beth piatote reflects on a few short stories


Beth H. Piatote, ‘Domestic Trials: Indian Rights and National Belonging in Works by E. Pauline Johnson and John M. Oskison’, American Quarterly 63, 1 (2011):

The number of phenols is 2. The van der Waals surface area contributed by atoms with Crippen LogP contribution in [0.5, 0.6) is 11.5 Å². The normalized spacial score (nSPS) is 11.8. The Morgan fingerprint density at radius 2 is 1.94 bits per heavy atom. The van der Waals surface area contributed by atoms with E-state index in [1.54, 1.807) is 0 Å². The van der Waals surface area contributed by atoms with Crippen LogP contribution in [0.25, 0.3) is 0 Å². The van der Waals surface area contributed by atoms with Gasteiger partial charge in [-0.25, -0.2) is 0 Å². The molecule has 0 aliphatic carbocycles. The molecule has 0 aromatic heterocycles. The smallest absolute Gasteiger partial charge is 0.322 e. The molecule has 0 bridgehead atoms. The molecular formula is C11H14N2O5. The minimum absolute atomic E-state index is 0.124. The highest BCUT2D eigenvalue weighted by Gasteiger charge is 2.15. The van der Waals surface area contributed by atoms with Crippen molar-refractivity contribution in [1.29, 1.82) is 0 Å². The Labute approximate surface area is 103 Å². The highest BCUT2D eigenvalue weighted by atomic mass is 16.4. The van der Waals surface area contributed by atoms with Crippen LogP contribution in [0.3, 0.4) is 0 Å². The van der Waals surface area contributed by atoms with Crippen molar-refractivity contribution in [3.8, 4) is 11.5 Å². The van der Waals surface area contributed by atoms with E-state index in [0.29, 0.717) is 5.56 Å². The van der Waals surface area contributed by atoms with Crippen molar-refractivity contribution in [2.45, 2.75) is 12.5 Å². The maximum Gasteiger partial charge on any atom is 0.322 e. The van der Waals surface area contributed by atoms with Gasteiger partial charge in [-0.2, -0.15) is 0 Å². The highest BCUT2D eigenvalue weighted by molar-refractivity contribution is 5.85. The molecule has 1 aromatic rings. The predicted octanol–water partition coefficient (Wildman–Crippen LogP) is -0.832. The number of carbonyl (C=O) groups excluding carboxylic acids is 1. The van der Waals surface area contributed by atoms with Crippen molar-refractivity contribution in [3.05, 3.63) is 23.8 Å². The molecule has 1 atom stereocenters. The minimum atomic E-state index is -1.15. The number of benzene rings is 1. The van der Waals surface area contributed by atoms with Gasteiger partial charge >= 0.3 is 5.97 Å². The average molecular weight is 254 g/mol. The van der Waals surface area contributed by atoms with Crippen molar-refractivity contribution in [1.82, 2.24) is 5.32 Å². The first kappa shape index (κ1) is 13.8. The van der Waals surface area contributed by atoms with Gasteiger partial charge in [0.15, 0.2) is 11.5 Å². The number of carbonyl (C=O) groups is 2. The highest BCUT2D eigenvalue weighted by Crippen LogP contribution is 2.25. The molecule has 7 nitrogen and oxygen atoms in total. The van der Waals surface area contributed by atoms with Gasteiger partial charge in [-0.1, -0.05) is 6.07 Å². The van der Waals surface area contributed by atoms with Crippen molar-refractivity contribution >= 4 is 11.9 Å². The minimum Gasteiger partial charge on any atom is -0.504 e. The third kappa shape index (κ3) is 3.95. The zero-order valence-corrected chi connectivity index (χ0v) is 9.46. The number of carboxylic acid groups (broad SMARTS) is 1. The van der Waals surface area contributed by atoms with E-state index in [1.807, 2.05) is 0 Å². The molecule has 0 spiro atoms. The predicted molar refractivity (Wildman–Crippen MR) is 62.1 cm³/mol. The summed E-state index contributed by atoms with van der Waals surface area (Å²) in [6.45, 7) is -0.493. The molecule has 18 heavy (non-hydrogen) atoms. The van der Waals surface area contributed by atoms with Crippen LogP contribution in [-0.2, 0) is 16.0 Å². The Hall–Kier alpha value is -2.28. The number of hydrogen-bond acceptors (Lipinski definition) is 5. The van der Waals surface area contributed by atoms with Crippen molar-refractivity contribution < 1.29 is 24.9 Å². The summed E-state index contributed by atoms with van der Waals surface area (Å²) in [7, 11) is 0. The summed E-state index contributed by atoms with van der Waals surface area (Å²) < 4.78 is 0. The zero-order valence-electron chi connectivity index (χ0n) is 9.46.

This interdisciplinary literature and law essay considers the legal mechanism of marriage as a site that joins notions of love and consent with the apparatus of state regulation, and how this affected indigenous communities in the United States and Canada during the late nineteenth and early twentieth centuries. Foregrounding the legal context, this essay reads short stories by Mohawk author E. Pauline Johnson and Cherokee writer John M. Oskison that figure the stakes of two forms of marriage—one interracial, the other polygamous—for indigenous communities under the settler colonial laws of the United States and Canada. The law is animated in these stories in ways that both illuminate and challenge its reach; conversely, the literary tropes that these writers worked through and against are made salient through the law. The trope of the suicidal Indian woman, for example, gains new resonance when understood in the context of a Canadian law that required a type of legal suicide through interracial marriage. Competing concepts of sovereignty and the (national) family structure reveal the expectations of the state in co-constituting itself with its citizenry in Oskison’s story of a Creek family under pressure to dissolve during the drive to Oklahoma statehood. Significantly, these stories name consequences of the law for nonindigenous subjects, a problem obscured when reading the legal texts in isolation. That is, the stories show how laws aimed at nonconforming populations can entrap the settler nation’s most secure subjects: white men and women. As such, the unnamed subjects of law can be bound to its force as surely as those who are named, producing a broader critique that addresses all members of society.

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